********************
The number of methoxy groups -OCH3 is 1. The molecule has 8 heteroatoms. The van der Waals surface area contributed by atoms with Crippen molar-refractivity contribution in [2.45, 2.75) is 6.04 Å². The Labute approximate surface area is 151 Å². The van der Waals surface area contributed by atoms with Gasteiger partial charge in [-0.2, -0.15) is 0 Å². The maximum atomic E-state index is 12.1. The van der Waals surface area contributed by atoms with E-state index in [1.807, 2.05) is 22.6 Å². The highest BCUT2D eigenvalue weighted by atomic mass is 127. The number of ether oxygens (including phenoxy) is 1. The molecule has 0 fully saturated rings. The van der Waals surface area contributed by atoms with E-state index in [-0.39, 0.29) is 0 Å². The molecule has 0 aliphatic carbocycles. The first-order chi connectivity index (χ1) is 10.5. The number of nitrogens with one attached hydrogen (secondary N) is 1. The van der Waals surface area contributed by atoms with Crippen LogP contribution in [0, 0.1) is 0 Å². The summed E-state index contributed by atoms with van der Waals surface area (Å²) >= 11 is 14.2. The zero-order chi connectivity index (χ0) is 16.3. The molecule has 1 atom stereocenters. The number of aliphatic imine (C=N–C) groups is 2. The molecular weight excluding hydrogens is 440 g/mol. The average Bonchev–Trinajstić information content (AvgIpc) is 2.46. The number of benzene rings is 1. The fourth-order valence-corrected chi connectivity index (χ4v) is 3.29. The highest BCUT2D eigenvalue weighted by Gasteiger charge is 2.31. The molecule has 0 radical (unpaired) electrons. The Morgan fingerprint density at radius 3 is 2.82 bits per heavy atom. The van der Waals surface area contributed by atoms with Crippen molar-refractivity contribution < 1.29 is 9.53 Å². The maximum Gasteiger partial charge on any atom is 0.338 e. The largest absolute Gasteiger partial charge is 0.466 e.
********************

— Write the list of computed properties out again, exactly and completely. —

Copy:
The number of methoxy groups -OCH3 is 1. The molecule has 8 heteroatoms. The van der Waals surface area contributed by atoms with Crippen molar-refractivity contribution in [2.45, 2.75) is 6.04 Å². The Labute approximate surface area is 151 Å². The van der Waals surface area contributed by atoms with Gasteiger partial charge in [-0.2, -0.15) is 0 Å². The maximum atomic E-state index is 12.1. The van der Waals surface area contributed by atoms with E-state index in [1.807, 2.05) is 22.6 Å². The highest BCUT2D eigenvalue weighted by atomic mass is 127. The number of ether oxygens (including phenoxy) is 1. The molecule has 0 fully saturated rings. The van der Waals surface area contributed by atoms with E-state index in [-0.39, 0.29) is 0 Å². The molecule has 0 aliphatic carbocycles. The first-order chi connectivity index (χ1) is 10.5. The number of nitrogens with one attached hydrogen (secondary N) is 1. The van der Waals surface area contributed by atoms with Crippen LogP contribution in [0, 0.1) is 0 Å². The summed E-state index contributed by atoms with van der Waals surface area (Å²) >= 11 is 14.2. The zero-order chi connectivity index (χ0) is 16.3. The molecule has 1 atom stereocenters. The number of aliphatic imine (C=N–C) groups is 2. The molecular weight excluding hydrogens is 440 g/mol. The average Bonchev–Trinajstić information content (AvgIpc) is 2.46. The number of benzene rings is 1. The fourth-order valence-corrected chi connectivity index (χ4v) is 3.29. The highest BCUT2D eigenvalue weighted by Gasteiger charge is 2.31. The molecule has 0 radical (unpaired) electrons. The Morgan fingerprint density at radius 3 is 2.82 bits per heavy atom. The van der Waals surface area contributed by atoms with Crippen molar-refractivity contribution < 1.29 is 9.53 Å². The maximum Gasteiger partial charge on any atom is 0.338 e. The largest absolute Gasteiger partial charge is 0.466 e.